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CGPCS reconfigured piracy High Risk Area in the Indian Ocean
The Contact Group on Piracy off the Coast of Somalia (CGPCS) on October 2015 reconfigured the Indian Ocean piracy High Risk Area (HRA). As per the reconfiguration, the eastern limit of the HRA has been reverted back to the 65 degrees east from the 78 degrees east limit that has been in force since June 2010.
A decision in this regard was taken by the European Union Chair of the CGPCS and will come into effect from 1 December 2015. The decision to minimize the limit was taken in view of the progress made in fighting piracy in the west coast of India that is evident from the fact that there was not a single incident of piracy in the HRA since 2012.
What is piracy HRA?
To utilize this mechanism, a piracy High Risk Area (HRA) was declared by the CGPCS in the Red Sea and the Indian Ocean in 2010 to fight piracy off the Somalia coast. However, since its inception the HRA has become controversial as it restricted the movement of ships and resulted on higher costs by the shipping industry. The problem of over costs and security concerns has been a concern for India as well that strongly pressed for the present reconfiguration of the HRA limits.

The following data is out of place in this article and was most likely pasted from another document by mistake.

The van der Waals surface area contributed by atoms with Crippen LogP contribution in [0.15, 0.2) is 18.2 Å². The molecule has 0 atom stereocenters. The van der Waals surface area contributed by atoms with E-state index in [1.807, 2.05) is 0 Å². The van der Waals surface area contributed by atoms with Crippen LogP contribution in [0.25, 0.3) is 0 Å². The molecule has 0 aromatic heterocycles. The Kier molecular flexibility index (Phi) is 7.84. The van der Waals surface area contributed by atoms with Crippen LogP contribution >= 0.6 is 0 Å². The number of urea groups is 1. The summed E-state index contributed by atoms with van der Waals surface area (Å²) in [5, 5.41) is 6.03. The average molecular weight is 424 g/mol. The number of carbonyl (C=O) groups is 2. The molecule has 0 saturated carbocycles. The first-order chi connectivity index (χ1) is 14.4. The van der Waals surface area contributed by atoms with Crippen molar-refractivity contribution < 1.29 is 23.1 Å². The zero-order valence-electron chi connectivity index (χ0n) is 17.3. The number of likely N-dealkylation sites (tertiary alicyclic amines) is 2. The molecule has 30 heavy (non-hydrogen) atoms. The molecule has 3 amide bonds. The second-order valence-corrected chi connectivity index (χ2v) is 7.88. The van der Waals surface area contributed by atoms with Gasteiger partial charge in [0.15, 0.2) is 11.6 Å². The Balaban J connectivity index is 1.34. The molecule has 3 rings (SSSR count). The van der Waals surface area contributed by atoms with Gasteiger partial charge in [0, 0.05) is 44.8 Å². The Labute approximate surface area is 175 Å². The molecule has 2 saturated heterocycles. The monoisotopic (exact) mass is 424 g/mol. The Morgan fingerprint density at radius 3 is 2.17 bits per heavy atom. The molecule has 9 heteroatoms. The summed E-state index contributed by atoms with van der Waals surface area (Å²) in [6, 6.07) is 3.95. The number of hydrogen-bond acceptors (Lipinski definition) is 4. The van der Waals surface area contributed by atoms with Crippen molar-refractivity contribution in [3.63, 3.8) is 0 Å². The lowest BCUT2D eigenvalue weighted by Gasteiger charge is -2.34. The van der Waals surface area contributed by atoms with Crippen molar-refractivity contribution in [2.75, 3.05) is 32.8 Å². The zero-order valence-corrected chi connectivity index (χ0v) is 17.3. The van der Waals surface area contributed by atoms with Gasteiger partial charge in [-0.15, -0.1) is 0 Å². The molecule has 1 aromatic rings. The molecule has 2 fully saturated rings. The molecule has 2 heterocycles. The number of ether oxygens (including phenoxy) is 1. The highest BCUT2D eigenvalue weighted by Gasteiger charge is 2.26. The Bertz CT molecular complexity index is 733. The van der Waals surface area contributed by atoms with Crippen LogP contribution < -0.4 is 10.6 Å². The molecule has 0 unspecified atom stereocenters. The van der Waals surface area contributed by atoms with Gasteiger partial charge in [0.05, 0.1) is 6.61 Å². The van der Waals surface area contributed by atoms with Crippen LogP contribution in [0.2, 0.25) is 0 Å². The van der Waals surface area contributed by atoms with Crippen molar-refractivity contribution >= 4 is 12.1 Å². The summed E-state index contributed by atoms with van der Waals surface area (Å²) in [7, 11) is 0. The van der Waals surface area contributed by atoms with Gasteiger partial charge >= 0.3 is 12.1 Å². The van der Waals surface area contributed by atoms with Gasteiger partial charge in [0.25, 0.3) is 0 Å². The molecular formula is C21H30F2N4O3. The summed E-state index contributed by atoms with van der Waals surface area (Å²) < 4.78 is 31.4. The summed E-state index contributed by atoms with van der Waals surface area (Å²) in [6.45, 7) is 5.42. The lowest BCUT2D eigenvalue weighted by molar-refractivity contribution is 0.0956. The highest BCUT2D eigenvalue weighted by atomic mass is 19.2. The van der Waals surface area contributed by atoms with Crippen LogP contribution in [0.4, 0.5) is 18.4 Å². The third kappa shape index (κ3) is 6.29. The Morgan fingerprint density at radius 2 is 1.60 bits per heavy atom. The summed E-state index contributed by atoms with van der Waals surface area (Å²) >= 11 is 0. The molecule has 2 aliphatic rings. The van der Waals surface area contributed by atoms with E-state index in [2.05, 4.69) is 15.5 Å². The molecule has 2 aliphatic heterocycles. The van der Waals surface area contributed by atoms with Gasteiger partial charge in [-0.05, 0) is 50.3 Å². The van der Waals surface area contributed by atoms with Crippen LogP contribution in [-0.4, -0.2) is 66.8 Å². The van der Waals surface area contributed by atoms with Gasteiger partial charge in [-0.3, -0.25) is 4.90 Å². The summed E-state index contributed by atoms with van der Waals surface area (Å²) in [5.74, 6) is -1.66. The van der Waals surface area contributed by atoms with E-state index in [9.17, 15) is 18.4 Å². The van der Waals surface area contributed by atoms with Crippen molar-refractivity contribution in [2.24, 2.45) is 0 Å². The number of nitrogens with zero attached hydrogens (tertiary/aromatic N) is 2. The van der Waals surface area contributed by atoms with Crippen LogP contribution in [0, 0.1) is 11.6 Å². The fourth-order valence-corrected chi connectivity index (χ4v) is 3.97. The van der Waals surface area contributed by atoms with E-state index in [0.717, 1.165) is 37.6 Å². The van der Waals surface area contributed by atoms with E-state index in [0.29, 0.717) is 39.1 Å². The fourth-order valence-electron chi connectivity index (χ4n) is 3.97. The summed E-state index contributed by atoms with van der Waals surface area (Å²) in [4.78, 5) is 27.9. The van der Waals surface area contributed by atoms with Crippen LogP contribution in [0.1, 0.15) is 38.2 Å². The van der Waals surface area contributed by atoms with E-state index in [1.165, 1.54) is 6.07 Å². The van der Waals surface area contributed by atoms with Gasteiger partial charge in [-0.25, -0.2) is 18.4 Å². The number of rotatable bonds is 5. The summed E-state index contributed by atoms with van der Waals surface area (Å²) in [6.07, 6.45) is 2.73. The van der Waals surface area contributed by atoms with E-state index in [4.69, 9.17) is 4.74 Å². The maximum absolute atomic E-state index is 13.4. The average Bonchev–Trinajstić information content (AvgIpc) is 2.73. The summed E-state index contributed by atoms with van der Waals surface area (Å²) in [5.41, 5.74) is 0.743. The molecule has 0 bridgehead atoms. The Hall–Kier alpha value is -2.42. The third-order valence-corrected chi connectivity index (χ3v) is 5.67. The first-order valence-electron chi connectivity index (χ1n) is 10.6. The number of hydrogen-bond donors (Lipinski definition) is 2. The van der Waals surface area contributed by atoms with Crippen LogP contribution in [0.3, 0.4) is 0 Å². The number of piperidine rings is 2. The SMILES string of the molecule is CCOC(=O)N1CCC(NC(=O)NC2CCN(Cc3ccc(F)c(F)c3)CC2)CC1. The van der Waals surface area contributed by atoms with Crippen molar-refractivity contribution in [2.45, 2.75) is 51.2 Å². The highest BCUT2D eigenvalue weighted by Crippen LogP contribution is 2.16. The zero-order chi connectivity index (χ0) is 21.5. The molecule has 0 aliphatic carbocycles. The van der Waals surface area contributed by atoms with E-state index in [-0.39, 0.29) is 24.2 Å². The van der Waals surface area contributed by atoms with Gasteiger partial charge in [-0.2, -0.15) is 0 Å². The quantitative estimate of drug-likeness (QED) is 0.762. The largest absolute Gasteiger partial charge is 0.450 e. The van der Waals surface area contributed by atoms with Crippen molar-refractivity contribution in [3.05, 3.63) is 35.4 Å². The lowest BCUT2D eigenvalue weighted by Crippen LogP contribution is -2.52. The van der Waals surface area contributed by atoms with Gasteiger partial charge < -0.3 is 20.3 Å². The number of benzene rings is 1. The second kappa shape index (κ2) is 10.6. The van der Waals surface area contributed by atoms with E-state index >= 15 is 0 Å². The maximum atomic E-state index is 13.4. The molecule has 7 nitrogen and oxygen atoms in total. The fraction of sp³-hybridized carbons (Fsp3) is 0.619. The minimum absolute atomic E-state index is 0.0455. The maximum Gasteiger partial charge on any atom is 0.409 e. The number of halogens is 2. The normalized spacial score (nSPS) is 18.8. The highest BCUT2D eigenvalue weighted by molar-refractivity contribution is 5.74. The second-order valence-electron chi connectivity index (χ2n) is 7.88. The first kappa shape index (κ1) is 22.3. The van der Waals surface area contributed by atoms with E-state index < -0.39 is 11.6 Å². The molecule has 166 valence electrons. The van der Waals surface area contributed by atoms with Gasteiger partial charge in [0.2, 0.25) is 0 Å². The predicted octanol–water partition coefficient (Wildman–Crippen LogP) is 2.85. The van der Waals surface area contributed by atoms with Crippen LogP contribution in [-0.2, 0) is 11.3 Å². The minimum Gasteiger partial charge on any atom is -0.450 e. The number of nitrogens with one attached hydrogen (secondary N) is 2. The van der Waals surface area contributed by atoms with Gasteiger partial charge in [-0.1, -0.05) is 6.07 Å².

Importance of reconfiguration to India : The reconfiguration holds much significance to India as its shipping industry has been facing higher costs since the extension of the eastern limit to 78 degrees east. Besides, the extension of HRA also caused much strain on the coastal security environment as the vessels travelling in the Arabian Sea were forced to travel in the sovereign territorial waters along India’s west coast. These vessels having armed personnel on board sometimes led to security mishaps as happened in the Enrica Lexie, Italian merchant ship, incident that led to killing of two Indian fishermen.
About CGPCS : It is a coalition of states, international organisations, the private sector and civil society that came together to fight piracy together in a coordinated manner. It was established in response to United Nations Security Council Resolution 1851 (2008), later recalled and replaced with United Nations Security Council Resolution 1918 (2010). It works on the basis of Contact Group model that facilitates discussion and coordination of actions among states and organizations to suppress Somali piracy. Till now, more than 60 countries and international organizations, including India, have become part of this forum. The European Union is the Chairperson of the CGPCS for two years-2014 and 2015. The EU will hand over the Chairmanship of the Contact Group to the Republic of Seychelles in 2016.